Memoirs are the best ways to understand life from other people’s point of view. If you love reading biographies, auto-biographies etc, then you ought to read this fine selection of memoirs that could stand in place of fiction anytime.
Here is a selection of seven memoirs from Beryl Markham to Franck McCourt, all the way down to my darling; Maya Angelou.
West with the Night by Beryl Markham
“Markham,” writes Ernest Hemingway, “can write rings around all of us who consider ourselves writers… it really is a bloody wonderful book.” With a comment as powerful as this, what more can I say about this book?
Angela’s Ashes by Frank McCourt
The poverty and suffering and dejectedness in this deep memoir is a painful, it wouldn’t just bring tears to your eyes, at each point you would want to step into the pitiable life of the McCourt’s and just rescue those deprived children. “Worse than the ordinary miserable childhood is the miserable Irish childhood.” Frank McCourt writes, “Worse yet is the miserable Irish Catholic childhood.”
A Long Way Gone: Memoirs of a Boy Soldier by Ishmael Beah
Beah talks about his days in Sierra Leone as a boy soldier, how he was transformed into a violent monster who could perpetrate the unimaginable. “Everyone in the world should read this book… WE should read it to learn about the world and about what it means to be human.” Carolyn See, Washington Post.
All Creatures Great and Small by James Herriot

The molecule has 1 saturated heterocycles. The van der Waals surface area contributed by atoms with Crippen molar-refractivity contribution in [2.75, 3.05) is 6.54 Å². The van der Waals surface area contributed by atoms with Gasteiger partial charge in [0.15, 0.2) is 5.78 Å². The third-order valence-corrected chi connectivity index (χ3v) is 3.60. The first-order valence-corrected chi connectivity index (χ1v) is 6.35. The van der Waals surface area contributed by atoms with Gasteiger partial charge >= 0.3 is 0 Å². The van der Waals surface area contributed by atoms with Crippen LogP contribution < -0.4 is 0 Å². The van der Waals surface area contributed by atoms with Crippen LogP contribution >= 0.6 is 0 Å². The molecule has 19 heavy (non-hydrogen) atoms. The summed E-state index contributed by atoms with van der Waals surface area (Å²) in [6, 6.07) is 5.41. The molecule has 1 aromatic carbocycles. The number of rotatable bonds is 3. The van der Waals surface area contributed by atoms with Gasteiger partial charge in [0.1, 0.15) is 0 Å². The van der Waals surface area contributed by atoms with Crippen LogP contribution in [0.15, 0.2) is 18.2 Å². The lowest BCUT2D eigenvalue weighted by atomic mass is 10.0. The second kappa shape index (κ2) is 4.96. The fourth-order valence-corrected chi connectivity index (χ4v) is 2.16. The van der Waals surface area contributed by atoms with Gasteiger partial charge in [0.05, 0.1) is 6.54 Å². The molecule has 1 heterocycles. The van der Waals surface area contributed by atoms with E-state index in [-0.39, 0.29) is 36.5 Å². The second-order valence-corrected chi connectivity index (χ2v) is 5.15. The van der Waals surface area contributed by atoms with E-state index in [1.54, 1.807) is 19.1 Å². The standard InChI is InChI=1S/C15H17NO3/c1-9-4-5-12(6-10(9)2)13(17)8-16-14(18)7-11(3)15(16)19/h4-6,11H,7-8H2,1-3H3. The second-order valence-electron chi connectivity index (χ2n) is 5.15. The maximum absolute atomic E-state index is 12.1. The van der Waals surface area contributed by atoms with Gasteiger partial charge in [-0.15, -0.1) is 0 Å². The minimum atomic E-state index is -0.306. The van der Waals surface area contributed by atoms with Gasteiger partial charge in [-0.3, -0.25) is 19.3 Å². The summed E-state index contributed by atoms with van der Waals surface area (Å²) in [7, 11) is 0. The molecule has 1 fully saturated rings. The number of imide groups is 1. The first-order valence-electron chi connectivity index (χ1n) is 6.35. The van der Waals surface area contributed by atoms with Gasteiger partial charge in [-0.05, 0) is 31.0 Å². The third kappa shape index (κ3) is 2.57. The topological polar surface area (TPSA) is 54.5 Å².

James opens his heart in this beautiful memoir that accounts his encounter in the course of his practice as a veterinary surgeon in a rural area, Thirsk, Yorkshire. Read this fascinating story and your only regret would be not haven read it earlier.
The Colour of Water: A Black Man’s Tribute to His White Mother by James McBride
McBride writes about his discoveries of the things his mother hid away from the world, enclosed in her heart are secrets she is both ashamed and afraid of. McBride opens up layer after layer, the things that make up his memory as he grows. Over two years on New York Times Best Seller list, McBride’s memoir is worth the attention of the world.
Small Fry by Lisa Brennan Jobs
Denied, Brennan Jobs, the daughter of Apple founder Steve Jobs, writes about a childhood of longing for a father who refused to acknowledge her. Although Steve Jobs did later accept paternity, it was after a significant part of her life had suffered the blows of his denial.
I Know Why the Caged Birds Sings by Maya Angelou
This is one writer I hold close to my heart. She recollects in this memoir the events in her life that broke and made her. Born Marguerite Annie Johnson, she wrote seven memoirs and a collection of poems.